More grim employment news for the San Gabriel Valley reported in the Pasadena Star News.  The unemployment rate held virtually steady at 12.2% countywide.  And the small, affluent town of Bradbury seven miles east of Pasadena has no one on the unemployment rolls and is still facing a rate of 7.3%.

Last night marked two sad milestones in the Pasadena Symphony’s 82-year history and shows that the wrenching changes undergoing arts organizations in the Pasadena area (indeed everywhere), especially the Symphony, are still playing out.

The performance was the last for the Symphony to play at the Pasadena Civic Auditorium before moving to its new home at the Ambassador Auditorium on the former Ambassador College campus west of Old Town.  The Ambassador has the reputation of being “acoustically perfect” and is about half the size of the Pasadena Civic, which will certainly mean fewer empty seats at concerts (and there are a LOT of empty seats these days).  To me, though, it seems that a city-sponsored orchestra should perform in the city-owned venue, especially when it’s gorgeous, and right in the middle of a civic and commercial center.  It doesn’t seem right that they should move to a private church that’s isolated on an empty campus blocks away from anything.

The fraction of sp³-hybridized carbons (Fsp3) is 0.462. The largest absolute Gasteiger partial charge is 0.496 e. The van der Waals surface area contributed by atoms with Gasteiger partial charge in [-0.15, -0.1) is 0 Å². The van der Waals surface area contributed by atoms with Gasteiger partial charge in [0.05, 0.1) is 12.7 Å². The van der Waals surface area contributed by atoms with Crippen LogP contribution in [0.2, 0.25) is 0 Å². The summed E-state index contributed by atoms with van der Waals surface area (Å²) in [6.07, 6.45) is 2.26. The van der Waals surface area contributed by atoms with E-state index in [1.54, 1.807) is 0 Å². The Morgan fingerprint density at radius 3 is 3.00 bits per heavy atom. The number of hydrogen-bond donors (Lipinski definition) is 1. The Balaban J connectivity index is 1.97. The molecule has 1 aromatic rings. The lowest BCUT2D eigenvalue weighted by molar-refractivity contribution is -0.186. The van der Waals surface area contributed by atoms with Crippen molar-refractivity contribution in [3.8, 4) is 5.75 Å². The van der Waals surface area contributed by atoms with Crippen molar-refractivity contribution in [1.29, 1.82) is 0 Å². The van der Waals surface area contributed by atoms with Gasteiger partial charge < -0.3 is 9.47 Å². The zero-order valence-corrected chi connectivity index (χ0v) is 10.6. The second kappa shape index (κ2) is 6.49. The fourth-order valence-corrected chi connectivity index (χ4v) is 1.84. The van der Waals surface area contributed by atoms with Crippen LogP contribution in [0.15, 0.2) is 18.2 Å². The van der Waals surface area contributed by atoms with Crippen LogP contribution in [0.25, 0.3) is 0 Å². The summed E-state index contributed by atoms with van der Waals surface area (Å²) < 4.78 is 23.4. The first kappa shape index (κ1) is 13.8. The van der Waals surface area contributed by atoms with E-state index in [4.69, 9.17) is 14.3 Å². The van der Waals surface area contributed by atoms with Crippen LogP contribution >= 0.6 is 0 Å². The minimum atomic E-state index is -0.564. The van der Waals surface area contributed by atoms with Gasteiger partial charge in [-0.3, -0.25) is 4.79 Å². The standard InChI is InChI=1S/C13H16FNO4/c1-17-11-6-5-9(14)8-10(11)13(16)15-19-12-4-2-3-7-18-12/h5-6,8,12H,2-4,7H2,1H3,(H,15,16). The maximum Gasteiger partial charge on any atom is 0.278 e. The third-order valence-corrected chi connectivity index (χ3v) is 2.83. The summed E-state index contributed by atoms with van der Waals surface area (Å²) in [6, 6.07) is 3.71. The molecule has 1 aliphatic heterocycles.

The performance was also the last for longtime music director Jorge Mester.  After 25 years at the helm, contract negotiations fell through over a pay cut and he and the orchestra parted ways.  This news hit the day before the last performance of the season and I think came as a surprise to many.  The Pasadena Symphony and the Pasadena POPS have been in dire fiscal straits and merged a few years ago to help keep the organizations afloat.  The “Recovery Plan for a Sustainable Future” unveiled last year included a 10% cut for Mester, among others, but apparently recent negotiations were unsuccessful.  I hope this shift in key artistic personnel doesn’t damage the orchestra more than the $200,000 budget deficit already is.

The LA Times has a review of the evening.

Here’s Jorge Mester’s goodbye after the “Bravo Beethoven” performance, including the orchestra’s send-off: